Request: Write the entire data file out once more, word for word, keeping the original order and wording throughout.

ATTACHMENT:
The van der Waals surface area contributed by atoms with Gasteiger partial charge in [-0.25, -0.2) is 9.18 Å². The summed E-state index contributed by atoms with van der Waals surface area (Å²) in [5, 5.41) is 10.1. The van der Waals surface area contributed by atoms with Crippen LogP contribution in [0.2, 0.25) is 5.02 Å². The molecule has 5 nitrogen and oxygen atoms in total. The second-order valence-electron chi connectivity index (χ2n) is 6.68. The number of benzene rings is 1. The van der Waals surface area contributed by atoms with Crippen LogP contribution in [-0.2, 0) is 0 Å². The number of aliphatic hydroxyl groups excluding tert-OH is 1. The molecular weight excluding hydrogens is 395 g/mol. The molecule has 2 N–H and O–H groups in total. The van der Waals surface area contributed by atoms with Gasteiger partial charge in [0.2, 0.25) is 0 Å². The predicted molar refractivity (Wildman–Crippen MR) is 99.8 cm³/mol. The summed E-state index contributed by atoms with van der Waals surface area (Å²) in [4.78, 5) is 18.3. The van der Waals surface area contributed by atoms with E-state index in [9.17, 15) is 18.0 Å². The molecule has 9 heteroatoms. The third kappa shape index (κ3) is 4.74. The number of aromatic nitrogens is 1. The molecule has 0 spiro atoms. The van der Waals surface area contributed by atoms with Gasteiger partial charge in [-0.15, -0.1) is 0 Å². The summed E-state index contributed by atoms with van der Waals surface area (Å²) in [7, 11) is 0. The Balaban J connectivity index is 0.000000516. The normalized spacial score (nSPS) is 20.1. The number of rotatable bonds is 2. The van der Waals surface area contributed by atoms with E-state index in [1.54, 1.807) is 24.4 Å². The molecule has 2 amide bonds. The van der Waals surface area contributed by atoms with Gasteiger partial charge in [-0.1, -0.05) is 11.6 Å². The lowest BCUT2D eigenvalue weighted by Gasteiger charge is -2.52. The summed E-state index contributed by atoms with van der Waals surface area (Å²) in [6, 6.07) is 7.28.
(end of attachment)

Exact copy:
The van der Waals surface area contributed by atoms with Gasteiger partial charge in [-0.25, -0.2) is 9.18 Å². The summed E-state index contributed by atoms with van der Waals surface area (Å²) in [5, 5.41) is 10.1. The van der Waals surface area contributed by atoms with Crippen LogP contribution in [0.2, 0.25) is 5.02 Å². The molecule has 5 nitrogen and oxygen atoms in total. The second-order valence-electron chi connectivity index (χ2n) is 6.68. The number of benzene rings is 1. The van der Waals surface area contributed by atoms with Crippen LogP contribution in [-0.2, 0) is 0 Å². The number of aliphatic hydroxyl groups excluding tert-OH is 1. The molecular weight excluding hydrogens is 395 g/mol. The molecule has 2 N–H and O–H groups in total. The van der Waals surface area contributed by atoms with Gasteiger partial charge in [0.2, 0.25) is 0 Å². The predicted molar refractivity (Wildman–Crippen MR) is 99.8 cm³/mol. The summed E-state index contributed by atoms with van der Waals surface area (Å²) in [4.78, 5) is 18.3. The van der Waals surface area contributed by atoms with E-state index in [9.17, 15) is 18.0 Å². The molecule has 9 heteroatoms. The third kappa shape index (κ3) is 4.74. The number of aromatic nitrogens is 1. The molecule has 0 spiro atoms. The van der Waals surface area contributed by atoms with Gasteiger partial charge in [-0.15, -0.1) is 0 Å². The summed E-state index contributed by atoms with van der Waals surface area (Å²) in [7, 11) is 0. The Balaban J connectivity index is 0.000000516. The normalized spacial score (nSPS) is 20.1. The number of rotatable bonds is 2. The van der Waals surface area contributed by atoms with E-state index in [1.54, 1.807) is 24.4 Å². The molecule has 2 amide bonds. The van der Waals surface area contributed by atoms with Gasteiger partial charge in [-0.1, -0.05) is 11.6 Å². The lowest BCUT2D eigenvalue weighted by Gasteiger charge is -2.52. The summed E-state index contributed by atoms with van der Waals surface area (Å²) in [6, 6.07) is 7.28.